Dear Ruthie,

I don’t know if you will remember this birthday in the long run. Maybe you will remember it well, or maybe sort of. Or maybe not at all.

Let me tell you about the day.

You have turned five years old. Five!

In five years, you have: lived in two states (New Hampshire and Indiana), traveled to nine more (Vermont, Maine, Massachusetts, Illinois, Iowa, Texas, Tennessee, Florida, and Ohio). You have sat in on graduate school lectures where I was a student and undergraduate classes that I was teaching. You have lived in three homes, including the house we just bought, where your great grandparents lived their final years. You have taken art classes and ballet. We have read together The Fellowship of the Ring, The True Confessions of Charlotte Doyle, and most of Heidi. In the following order, you have grown out of loving: Yo Gabba Gabba, Go Diego Go, and the Power Rangers. You still love Adventure Time, The Lord of the Rings movies, and both Frozen and Tangled. All you want to watch on TV these days is My Little Pony. You own a furby. You have two guinea pigs and a little dog that is teaching you patience. You have had three main babysitters (Megan in New Hampshire, and Brittany and Haley in Indiana). You have attended three daycares or preschools (Imaginations and Anderson Christian School in Anderson, Indiana and Daleville Christian School in Daleville, Indiana). You have outgrown your monthly ear infections from infancy, and an MRI when you were two confirmed that you have a lovely brain. You love your baby brother more than anything in the world.

You woke in your own bed this morning, which is less common than you waking from the spot on the floor between my bed and my desk. That is where you usually end up at some point in the night. There is a Disney Princess-themed tent over your bed that you like going to sleep in, though. Well, now that you have what we call your “Bad Imagine Spray,” anyway. It’s a squirt bottle with mostly water and three or four sprays of perfume, and it does wonders at helping you keep away the bad thoughts that keep you from falling asleep.

When you woke, you popped your head out of your tent and saw me in the hallway, getting ready for work. I don’t know what it’s like to have a working mom, only what it’s like to be one. I know you go in cycles where you don’t like that I leave in the mornings, and you’re in that part of the cycle right now. You spend a lot of time telling me that you don’t get to see me enough, or that we don’t get to spend enough time together.

It stings a bit, but I know that you say that even at the end of Christmas break, when we’ve had three weeks straight in each other’s company. You’re just a very loving, sweet girl who wants to spend time with her mama.

Your babysitter Haley arrived for the day, and I left you and your brother after several snuggles. You wanted seventy-five kisses, but I talked you down to twenty-five: five for each year you’ve been alive. I got updates throughout the day: you were playing well, you were all going to take a nap, you were cleaning the house, you were excited for me to get home.

When I got home, you wanted so much to play your new My Little Pony game with me. Your tears of disappointment when I said I had too much to do so that we could go to dinner for your birthday were short lived, though. Minutes later, you were watching Courage the Cowardly Dog, and I was wrapping your gifts.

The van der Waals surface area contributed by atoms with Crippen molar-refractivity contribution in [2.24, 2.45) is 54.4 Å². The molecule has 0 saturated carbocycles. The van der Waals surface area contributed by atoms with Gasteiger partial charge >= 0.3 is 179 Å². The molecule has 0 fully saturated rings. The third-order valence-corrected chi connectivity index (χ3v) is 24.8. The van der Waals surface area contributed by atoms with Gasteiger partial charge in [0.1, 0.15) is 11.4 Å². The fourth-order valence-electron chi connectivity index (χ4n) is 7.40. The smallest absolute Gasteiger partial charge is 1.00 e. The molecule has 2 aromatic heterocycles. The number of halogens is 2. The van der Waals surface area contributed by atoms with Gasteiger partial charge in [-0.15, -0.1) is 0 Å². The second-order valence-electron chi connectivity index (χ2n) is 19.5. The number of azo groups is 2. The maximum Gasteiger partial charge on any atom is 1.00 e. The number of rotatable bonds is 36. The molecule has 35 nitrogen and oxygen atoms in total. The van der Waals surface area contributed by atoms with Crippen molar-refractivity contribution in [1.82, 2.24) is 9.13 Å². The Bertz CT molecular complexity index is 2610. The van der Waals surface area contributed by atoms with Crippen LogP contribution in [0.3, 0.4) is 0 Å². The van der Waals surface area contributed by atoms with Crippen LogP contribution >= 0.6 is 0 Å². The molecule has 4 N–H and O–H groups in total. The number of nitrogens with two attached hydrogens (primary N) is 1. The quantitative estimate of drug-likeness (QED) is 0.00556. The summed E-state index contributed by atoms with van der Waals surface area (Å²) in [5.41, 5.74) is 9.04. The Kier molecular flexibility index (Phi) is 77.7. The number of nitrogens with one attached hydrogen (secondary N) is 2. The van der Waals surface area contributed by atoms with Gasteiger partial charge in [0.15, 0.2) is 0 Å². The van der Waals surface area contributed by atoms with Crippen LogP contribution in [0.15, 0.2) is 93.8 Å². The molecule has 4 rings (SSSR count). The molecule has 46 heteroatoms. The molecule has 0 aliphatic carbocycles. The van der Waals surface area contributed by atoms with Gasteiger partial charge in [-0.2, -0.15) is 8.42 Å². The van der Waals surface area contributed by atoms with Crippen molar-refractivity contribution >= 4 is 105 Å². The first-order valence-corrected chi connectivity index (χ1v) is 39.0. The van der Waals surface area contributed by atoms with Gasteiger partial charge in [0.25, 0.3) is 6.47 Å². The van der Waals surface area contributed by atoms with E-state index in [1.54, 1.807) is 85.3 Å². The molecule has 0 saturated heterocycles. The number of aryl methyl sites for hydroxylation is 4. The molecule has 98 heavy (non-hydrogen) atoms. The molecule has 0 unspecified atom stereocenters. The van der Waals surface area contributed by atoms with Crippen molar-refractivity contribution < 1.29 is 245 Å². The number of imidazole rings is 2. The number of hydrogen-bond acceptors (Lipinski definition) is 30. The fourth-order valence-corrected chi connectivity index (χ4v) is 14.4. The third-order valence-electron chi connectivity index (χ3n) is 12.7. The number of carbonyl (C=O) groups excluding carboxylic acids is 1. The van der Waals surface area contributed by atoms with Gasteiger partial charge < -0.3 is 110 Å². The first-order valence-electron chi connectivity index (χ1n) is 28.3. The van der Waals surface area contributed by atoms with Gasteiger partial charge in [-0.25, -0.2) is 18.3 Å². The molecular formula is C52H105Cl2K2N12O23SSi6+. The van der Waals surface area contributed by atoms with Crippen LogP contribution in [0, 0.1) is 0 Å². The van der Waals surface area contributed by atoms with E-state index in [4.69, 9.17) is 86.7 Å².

This year’s presents: a singing Digibird and four Equestria Girls dolls. Let’s face it, those are an attempt to cash in on the popularity of Monster High, which I don’t care for. When you opened your gifts, though, you were thrilled. “What? You got me ALL four? Except for Apple Jack and Fluttershy? How did you know I wanted these?”

You chose to have dinner at Texas Roadhouse. Haley came, and Haley’s friend Amy, and Grandma Carol. Dad wasn’t feeling well, but you’re used to that. You’re generous in your understanding of his health limitations. I think you want him to be well, and you know that there’s something wrong, but you accept him for the things he can and can’t do. He always makes you popcorn. That is one thing he can always do.

You ate a steak for dinner. You really are growing up.

After dinner, we came back home and you got to stay up late watching The Return of the King with Dad. I worked on the birthday cakes for your party tomorrow. I spent more money than I should on a Rapunzel doll set with a carriage that can go on the top of the cake. You’re going to love it.

Right now you’re snuggled on the couch with Dad, talking about Middle Earth and how gross orcs are. Your Equestria Girls dolls are lined up beside you, covered with a blanket up to their armpits. I hear you laughing at the good guys’ victory in battle. “GO GO GO!” you are shouting.

Your dad pauses the movie because you want to tell me something. You appear in the kitchen and whisper, “MOM! An ORC got SHOT in the BUTT! Right in the bottom!” I don’t remember this about the movie, but I’ll take your word for it.

I love that I have a little girl who tucks her Equestria Girls under a blanket. That I have a little girl who eats steak and uses words like “difficult” and “discourage” and “communicate” and “occupy” and “complicates.” That my girl thinks an orc getting shot in the butt–or at least what she thought was an orc getting shot in the butt–is the funniest thing she’s ever seen.

Happy birthday, big girl.

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